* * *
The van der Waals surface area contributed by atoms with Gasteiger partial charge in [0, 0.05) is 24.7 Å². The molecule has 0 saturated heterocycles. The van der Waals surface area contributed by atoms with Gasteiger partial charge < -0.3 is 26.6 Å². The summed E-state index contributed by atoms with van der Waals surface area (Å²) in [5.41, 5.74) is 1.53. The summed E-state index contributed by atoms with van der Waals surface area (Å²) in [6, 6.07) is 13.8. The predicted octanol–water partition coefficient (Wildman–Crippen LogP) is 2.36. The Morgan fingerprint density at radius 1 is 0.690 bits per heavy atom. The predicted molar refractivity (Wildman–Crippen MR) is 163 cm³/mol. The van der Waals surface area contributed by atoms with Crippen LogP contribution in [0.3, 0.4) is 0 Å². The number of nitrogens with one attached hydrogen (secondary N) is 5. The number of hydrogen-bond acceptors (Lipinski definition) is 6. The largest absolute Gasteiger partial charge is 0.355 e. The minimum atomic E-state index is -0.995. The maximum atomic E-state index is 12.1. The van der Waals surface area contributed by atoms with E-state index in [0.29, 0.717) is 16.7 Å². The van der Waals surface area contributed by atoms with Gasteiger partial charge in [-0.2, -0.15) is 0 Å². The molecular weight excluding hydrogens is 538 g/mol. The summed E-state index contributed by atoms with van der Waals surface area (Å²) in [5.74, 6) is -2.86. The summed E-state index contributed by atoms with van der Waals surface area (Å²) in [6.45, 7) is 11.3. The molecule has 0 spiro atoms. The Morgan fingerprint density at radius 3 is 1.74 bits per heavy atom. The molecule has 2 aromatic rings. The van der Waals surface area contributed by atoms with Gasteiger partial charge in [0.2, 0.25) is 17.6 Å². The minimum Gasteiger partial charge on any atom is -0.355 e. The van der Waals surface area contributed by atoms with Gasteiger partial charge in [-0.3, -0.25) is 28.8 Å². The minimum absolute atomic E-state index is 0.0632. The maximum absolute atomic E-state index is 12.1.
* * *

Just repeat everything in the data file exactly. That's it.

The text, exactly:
The van der Waals surface area contributed by atoms with Gasteiger partial charge in [0, 0.05) is 24.7 Å². The molecule has 0 saturated heterocycles. The van der Waals surface area contributed by atoms with Gasteiger partial charge < -0.3 is 26.6 Å². The summed E-state index contributed by atoms with van der Waals surface area (Å²) in [5.41, 5.74) is 1.53. The summed E-state index contributed by atoms with van der Waals surface area (Å²) in [6, 6.07) is 13.8. The predicted octanol–water partition coefficient (Wildman–Crippen LogP) is 2.36. The Morgan fingerprint density at radius 1 is 0.690 bits per heavy atom. The predicted molar refractivity (Wildman–Crippen MR) is 163 cm³/mol. The van der Waals surface area contributed by atoms with Crippen LogP contribution in [0.3, 0.4) is 0 Å². The number of nitrogens with one attached hydrogen (secondary N) is 5. The number of hydrogen-bond acceptors (Lipinski definition) is 6. The largest absolute Gasteiger partial charge is 0.355 e. The minimum atomic E-state index is -0.995. The maximum atomic E-state index is 12.1. The van der Waals surface area contributed by atoms with E-state index in [0.29, 0.717) is 16.7 Å². The van der Waals surface area contributed by atoms with Gasteiger partial charge in [-0.2, -0.15) is 0 Å². The molecular weight excluding hydrogens is 538 g/mol. The summed E-state index contributed by atoms with van der Waals surface area (Å²) in [5.74, 6) is -2.86. The summed E-state index contributed by atoms with van der Waals surface area (Å²) in [6.45, 7) is 11.3. The molecule has 0 spiro atoms. The Morgan fingerprint density at radius 3 is 1.74 bits per heavy atom. The molecule has 2 aromatic rings. The van der Waals surface area contributed by atoms with Gasteiger partial charge in [0.2, 0.25) is 17.6 Å². The minimum Gasteiger partial charge on any atom is -0.355 e. The van der Waals surface area contributed by atoms with Gasteiger partial charge in [-0.3, -0.25) is 28.8 Å². The minimum absolute atomic E-state index is 0.0632. The maximum absolute atomic E-state index is 12.1.